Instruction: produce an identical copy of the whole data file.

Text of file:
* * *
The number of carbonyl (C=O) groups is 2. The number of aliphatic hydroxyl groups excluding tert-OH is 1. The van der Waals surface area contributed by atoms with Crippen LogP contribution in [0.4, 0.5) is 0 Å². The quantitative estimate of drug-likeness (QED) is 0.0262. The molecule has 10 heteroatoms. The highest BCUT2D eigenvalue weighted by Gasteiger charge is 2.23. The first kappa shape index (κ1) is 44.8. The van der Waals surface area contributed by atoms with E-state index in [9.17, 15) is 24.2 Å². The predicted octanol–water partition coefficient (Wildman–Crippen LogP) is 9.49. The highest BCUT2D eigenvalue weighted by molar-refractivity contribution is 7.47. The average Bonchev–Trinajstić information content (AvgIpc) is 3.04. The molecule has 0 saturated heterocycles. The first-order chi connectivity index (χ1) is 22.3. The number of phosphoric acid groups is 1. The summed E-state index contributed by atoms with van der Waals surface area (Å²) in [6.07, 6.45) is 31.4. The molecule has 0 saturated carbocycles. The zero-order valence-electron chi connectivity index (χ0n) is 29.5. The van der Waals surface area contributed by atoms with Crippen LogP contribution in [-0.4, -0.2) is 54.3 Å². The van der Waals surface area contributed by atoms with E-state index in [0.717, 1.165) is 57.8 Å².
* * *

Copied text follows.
The number of carbonyl (C=O) groups is 2. The number of aliphatic hydroxyl groups excluding tert-OH is 1. The van der Waals surface area contributed by atoms with Crippen LogP contribution in [0.4, 0.5) is 0 Å². The quantitative estimate of drug-likeness (QED) is 0.0262. The molecule has 10 heteroatoms. The highest BCUT2D eigenvalue weighted by Gasteiger charge is 2.23. The first kappa shape index (κ1) is 44.8. The van der Waals surface area contributed by atoms with E-state index in [9.17, 15) is 24.2 Å². The predicted octanol–water partition coefficient (Wildman–Crippen LogP) is 9.49. The highest BCUT2D eigenvalue weighted by molar-refractivity contribution is 7.47. The average Bonchev–Trinajstić information content (AvgIpc) is 3.04. The molecule has 0 saturated heterocycles. The first-order chi connectivity index (χ1) is 22.3. The number of phosphoric acid groups is 1. The summed E-state index contributed by atoms with van der Waals surface area (Å²) in [6.07, 6.45) is 31.4. The molecule has 0 saturated carbocycles. The zero-order valence-electron chi connectivity index (χ0n) is 29.5. The van der Waals surface area contributed by atoms with Crippen LogP contribution in [-0.4, -0.2) is 54.3 Å². The van der Waals surface area contributed by atoms with E-state index in [0.717, 1.165) is 57.8 Å².